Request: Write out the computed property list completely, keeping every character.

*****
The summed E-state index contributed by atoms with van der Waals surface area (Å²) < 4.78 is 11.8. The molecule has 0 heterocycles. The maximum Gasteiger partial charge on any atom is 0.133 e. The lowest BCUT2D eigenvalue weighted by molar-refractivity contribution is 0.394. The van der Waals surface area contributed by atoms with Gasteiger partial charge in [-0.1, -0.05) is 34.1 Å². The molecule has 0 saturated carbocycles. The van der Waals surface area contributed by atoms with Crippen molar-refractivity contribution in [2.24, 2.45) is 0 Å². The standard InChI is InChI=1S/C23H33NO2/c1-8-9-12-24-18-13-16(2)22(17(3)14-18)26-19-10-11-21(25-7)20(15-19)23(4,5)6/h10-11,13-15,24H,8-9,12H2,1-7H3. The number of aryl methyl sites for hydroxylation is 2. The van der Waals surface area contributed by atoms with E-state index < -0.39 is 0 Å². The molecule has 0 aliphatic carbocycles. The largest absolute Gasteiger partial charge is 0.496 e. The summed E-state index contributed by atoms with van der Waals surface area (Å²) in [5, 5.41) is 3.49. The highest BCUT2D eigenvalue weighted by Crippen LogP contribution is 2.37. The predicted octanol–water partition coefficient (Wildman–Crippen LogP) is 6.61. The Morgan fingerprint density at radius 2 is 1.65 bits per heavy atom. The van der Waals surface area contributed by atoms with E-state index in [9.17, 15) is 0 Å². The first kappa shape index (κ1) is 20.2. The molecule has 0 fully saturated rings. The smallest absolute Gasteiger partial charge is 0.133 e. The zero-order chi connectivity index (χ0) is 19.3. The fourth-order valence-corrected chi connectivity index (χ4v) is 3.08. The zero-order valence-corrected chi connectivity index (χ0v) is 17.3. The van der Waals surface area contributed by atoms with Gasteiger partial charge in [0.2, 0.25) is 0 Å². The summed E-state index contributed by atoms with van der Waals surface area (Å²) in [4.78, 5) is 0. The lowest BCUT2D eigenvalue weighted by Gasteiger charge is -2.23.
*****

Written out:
The summed E-state index contributed by atoms with van der Waals surface area (Å²) < 4.78 is 11.8. The molecule has 0 heterocycles. The maximum Gasteiger partial charge on any atom is 0.133 e. The lowest BCUT2D eigenvalue weighted by molar-refractivity contribution is 0.394. The van der Waals surface area contributed by atoms with Gasteiger partial charge in [-0.1, -0.05) is 34.1 Å². The molecule has 0 saturated carbocycles. The van der Waals surface area contributed by atoms with Crippen molar-refractivity contribution in [2.24, 2.45) is 0 Å². The standard InChI is InChI=1S/C23H33NO2/c1-8-9-12-24-18-13-16(2)22(17(3)14-18)26-19-10-11-21(25-7)20(15-19)23(4,5)6/h10-11,13-15,24H,8-9,12H2,1-7H3. The number of aryl methyl sites for hydroxylation is 2. The van der Waals surface area contributed by atoms with E-state index < -0.39 is 0 Å². The molecule has 0 aliphatic carbocycles. The largest absolute Gasteiger partial charge is 0.496 e. The summed E-state index contributed by atoms with van der Waals surface area (Å²) in [5, 5.41) is 3.49. The highest BCUT2D eigenvalue weighted by Crippen LogP contribution is 2.37. The predicted octanol–water partition coefficient (Wildman–Crippen LogP) is 6.61. The Morgan fingerprint density at radius 2 is 1.65 bits per heavy atom. The van der Waals surface area contributed by atoms with E-state index in [9.17, 15) is 0 Å². The first kappa shape index (κ1) is 20.2. The molecule has 0 fully saturated rings. The smallest absolute Gasteiger partial charge is 0.133 e. The zero-order chi connectivity index (χ0) is 19.3. The fourth-order valence-corrected chi connectivity index (χ4v) is 3.08. The zero-order valence-corrected chi connectivity index (χ0v) is 17.3. The van der Waals surface area contributed by atoms with Gasteiger partial charge in [0.2, 0.25) is 0 Å². The summed E-state index contributed by atoms with van der Waals surface area (Å²) in [4.78, 5) is 0. The lowest BCUT2D eigenvalue weighted by Gasteiger charge is -2.23.